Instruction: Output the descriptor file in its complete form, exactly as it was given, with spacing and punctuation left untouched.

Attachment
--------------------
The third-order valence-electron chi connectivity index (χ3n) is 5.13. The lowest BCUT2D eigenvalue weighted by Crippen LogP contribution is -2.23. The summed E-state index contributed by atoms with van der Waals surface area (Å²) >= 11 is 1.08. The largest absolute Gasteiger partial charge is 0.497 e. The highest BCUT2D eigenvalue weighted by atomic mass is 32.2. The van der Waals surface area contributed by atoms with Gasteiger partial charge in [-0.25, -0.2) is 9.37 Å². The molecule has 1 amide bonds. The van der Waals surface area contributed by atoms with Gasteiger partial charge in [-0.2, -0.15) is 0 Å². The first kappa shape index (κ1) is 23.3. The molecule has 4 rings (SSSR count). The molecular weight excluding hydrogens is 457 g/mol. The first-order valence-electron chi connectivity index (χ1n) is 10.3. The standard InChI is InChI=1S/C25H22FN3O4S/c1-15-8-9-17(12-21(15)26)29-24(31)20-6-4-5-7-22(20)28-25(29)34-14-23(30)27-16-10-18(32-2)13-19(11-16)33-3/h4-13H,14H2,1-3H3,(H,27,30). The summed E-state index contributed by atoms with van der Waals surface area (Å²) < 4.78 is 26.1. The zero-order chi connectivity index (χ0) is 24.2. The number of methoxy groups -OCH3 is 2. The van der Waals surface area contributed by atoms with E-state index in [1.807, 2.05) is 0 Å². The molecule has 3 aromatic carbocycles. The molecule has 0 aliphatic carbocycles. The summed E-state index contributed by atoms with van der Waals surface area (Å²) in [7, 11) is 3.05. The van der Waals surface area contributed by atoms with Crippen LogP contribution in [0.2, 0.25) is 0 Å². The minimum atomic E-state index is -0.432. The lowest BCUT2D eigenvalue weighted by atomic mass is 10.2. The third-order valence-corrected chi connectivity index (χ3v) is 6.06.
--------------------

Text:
The third-order valence-electron chi connectivity index (χ3n) is 5.13. The lowest BCUT2D eigenvalue weighted by Crippen LogP contribution is -2.23. The summed E-state index contributed by atoms with van der Waals surface area (Å²) >= 11 is 1.08. The largest absolute Gasteiger partial charge is 0.497 e. The highest BCUT2D eigenvalue weighted by atomic mass is 32.2. The van der Waals surface area contributed by atoms with Gasteiger partial charge in [-0.25, -0.2) is 9.37 Å². The molecule has 1 amide bonds. The van der Waals surface area contributed by atoms with Gasteiger partial charge in [-0.2, -0.15) is 0 Å². The first kappa shape index (κ1) is 23.3. The molecule has 4 rings (SSSR count). The molecular weight excluding hydrogens is 457 g/mol. The first-order valence-electron chi connectivity index (χ1n) is 10.3. The standard InChI is InChI=1S/C25H22FN3O4S/c1-15-8-9-17(12-21(15)26)29-24(31)20-6-4-5-7-22(20)28-25(29)34-14-23(30)27-16-10-18(32-2)13-19(11-16)33-3/h4-13H,14H2,1-3H3,(H,27,30). The summed E-state index contributed by atoms with van der Waals surface area (Å²) < 4.78 is 26.1. The zero-order chi connectivity index (χ0) is 24.2. The number of methoxy groups -OCH3 is 2. The van der Waals surface area contributed by atoms with E-state index in [1.807, 2.05) is 0 Å². The molecule has 3 aromatic carbocycles. The molecule has 0 aliphatic carbocycles. The summed E-state index contributed by atoms with van der Waals surface area (Å²) in [7, 11) is 3.05. The van der Waals surface area contributed by atoms with Crippen LogP contribution in [0.2, 0.25) is 0 Å². The minimum atomic E-state index is -0.432. The lowest BCUT2D eigenvalue weighted by atomic mass is 10.2. The third-order valence-corrected chi connectivity index (χ3v) is 6.06.